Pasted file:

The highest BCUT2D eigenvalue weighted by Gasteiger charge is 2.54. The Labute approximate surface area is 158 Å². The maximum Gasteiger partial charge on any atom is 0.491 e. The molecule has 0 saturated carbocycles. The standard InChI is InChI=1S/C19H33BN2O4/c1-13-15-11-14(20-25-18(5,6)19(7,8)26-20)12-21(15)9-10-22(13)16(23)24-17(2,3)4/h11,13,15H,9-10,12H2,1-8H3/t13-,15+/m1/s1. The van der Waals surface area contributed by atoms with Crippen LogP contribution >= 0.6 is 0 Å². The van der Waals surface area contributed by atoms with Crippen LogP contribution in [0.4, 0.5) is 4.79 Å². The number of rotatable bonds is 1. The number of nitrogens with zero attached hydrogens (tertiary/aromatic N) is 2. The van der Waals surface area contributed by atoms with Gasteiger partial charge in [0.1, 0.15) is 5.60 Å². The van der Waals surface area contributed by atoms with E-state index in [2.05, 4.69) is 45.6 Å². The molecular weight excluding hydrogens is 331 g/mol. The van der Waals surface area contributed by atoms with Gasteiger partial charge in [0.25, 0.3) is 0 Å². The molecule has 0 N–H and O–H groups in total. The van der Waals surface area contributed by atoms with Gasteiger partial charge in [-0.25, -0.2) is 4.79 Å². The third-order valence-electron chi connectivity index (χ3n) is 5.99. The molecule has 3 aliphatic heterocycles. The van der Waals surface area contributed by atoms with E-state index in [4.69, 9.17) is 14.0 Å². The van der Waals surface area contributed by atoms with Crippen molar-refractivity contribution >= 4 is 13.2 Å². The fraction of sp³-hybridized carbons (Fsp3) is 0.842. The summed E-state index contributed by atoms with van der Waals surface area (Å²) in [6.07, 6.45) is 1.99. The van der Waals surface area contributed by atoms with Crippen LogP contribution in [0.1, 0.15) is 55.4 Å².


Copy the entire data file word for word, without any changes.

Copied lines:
The highest BCUT2D eigenvalue weighted by Gasteiger charge is 2.54. The Labute approximate surface area is 158 Å². The maximum Gasteiger partial charge on any atom is 0.491 e. The molecule has 0 saturated carbocycles. The standard InChI is InChI=1S/C19H33BN2O4/c1-13-15-11-14(20-25-18(5,6)19(7,8)26-20)12-21(15)9-10-22(13)16(23)24-17(2,3)4/h11,13,15H,9-10,12H2,1-8H3/t13-,15+/m1/s1. The van der Waals surface area contributed by atoms with Crippen LogP contribution >= 0.6 is 0 Å². The van der Waals surface area contributed by atoms with Crippen LogP contribution in [0.4, 0.5) is 4.79 Å². The number of rotatable bonds is 1. The number of nitrogens with zero attached hydrogens (tertiary/aromatic N) is 2. The van der Waals surface area contributed by atoms with Gasteiger partial charge in [0.1, 0.15) is 5.60 Å². The van der Waals surface area contributed by atoms with E-state index in [2.05, 4.69) is 45.6 Å². The molecular weight excluding hydrogens is 331 g/mol. The van der Waals surface area contributed by atoms with Gasteiger partial charge in [0.25, 0.3) is 0 Å². The molecule has 0 N–H and O–H groups in total. The van der Waals surface area contributed by atoms with Gasteiger partial charge in [-0.25, -0.2) is 4.79 Å². The third-order valence-electron chi connectivity index (χ3n) is 5.99. The molecule has 3 aliphatic heterocycles. The van der Waals surface area contributed by atoms with E-state index in [4.69, 9.17) is 14.0 Å². The van der Waals surface area contributed by atoms with Crippen molar-refractivity contribution >= 4 is 13.2 Å². The fraction of sp³-hybridized carbons (Fsp3) is 0.842. The summed E-state index contributed by atoms with van der Waals surface area (Å²) in [6.07, 6.45) is 1.99. The van der Waals surface area contributed by atoms with Crippen LogP contribution in [0.1, 0.15) is 55.4 Å².